Source: The Chronicle
1987, the aids quilt was first displayed on the mall in Washington DC. Footage of the quilt shows its mass scale, the size of a football field, but also loved ones paying their respects to individual panels. It is key to understand the quilt and it’s effects through the perception the its scale. In the small scale, one panel, the effect is personal. It describes the journey of one and has a special significance to the viewer, whether them a friend, acquaintance or admirer. Yet if all the panels are viewed in the large scale, the message changes to that of mass loss, shared mourning, and the need for change. This project of connecting the personal and the individual to a collective issue was extremely successful in raising support and awareness for the aids epidemic.
Although awareness was raised Aids continues to take the lives, with it the aids quilt has grown with now 48,000 panels covering 1.3 million square feet. Here we come into another problem with scale, how can we continue to honor those who have passed and display a collective community project of that mass scale. At the university of southern California researches have been working on digitizing the quilt so it can once again be fully displayed. Not only this but now individuals can search, toggle through, and add information to the panels over this digital interface.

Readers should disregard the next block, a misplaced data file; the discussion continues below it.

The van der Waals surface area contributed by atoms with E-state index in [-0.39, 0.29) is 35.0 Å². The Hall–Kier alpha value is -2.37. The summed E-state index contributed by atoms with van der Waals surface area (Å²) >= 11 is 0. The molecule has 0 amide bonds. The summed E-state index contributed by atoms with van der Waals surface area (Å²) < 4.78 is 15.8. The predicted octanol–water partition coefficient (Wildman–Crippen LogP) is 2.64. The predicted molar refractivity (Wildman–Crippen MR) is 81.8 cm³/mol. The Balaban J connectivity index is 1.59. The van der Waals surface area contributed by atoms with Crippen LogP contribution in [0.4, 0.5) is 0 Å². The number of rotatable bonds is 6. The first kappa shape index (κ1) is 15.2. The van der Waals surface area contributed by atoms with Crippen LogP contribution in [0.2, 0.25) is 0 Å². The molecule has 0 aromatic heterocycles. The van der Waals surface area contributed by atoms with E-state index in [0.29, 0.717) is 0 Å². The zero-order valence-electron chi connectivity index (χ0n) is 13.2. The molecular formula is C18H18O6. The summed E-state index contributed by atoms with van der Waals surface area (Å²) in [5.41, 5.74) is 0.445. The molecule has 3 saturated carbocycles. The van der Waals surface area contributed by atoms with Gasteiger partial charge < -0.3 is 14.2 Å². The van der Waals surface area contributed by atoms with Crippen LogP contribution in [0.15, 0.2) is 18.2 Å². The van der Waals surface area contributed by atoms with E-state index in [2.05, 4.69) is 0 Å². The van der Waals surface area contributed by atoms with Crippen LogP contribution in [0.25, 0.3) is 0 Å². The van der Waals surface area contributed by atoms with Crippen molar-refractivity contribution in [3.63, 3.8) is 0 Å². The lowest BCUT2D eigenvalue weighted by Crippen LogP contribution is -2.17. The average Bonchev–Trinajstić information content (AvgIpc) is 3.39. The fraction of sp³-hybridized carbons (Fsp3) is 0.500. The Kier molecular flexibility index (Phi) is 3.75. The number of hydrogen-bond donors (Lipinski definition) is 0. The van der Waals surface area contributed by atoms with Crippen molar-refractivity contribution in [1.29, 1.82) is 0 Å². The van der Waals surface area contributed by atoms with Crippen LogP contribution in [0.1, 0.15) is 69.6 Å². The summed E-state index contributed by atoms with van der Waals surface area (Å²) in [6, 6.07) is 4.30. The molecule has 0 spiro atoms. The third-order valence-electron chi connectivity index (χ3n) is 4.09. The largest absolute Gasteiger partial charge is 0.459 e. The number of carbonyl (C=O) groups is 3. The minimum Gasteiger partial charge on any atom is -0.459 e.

While the internet solves many of the problems with scale in this project, it also creates some. The internet defies the normal bounds of scale, therefore we understand scaling through interfaces in a completely different way . So while the project is very admirable and successful, will our own disillusionment with scale hinder our understanding of the magnitude of the problem? Physical space is more tangible and appears more precious. A football field of memorials shocks and overwhelms, yet the scaled down panels on the screen do not have the same effect. Although scale will always be a main factor and issue in the quilt, more importantly the information from these objects is being documented to insure their memory will not be lost.
Global Issue: AIDS
Primary Design Lens: Community Design
Secondary Design Lens: Design for Awareness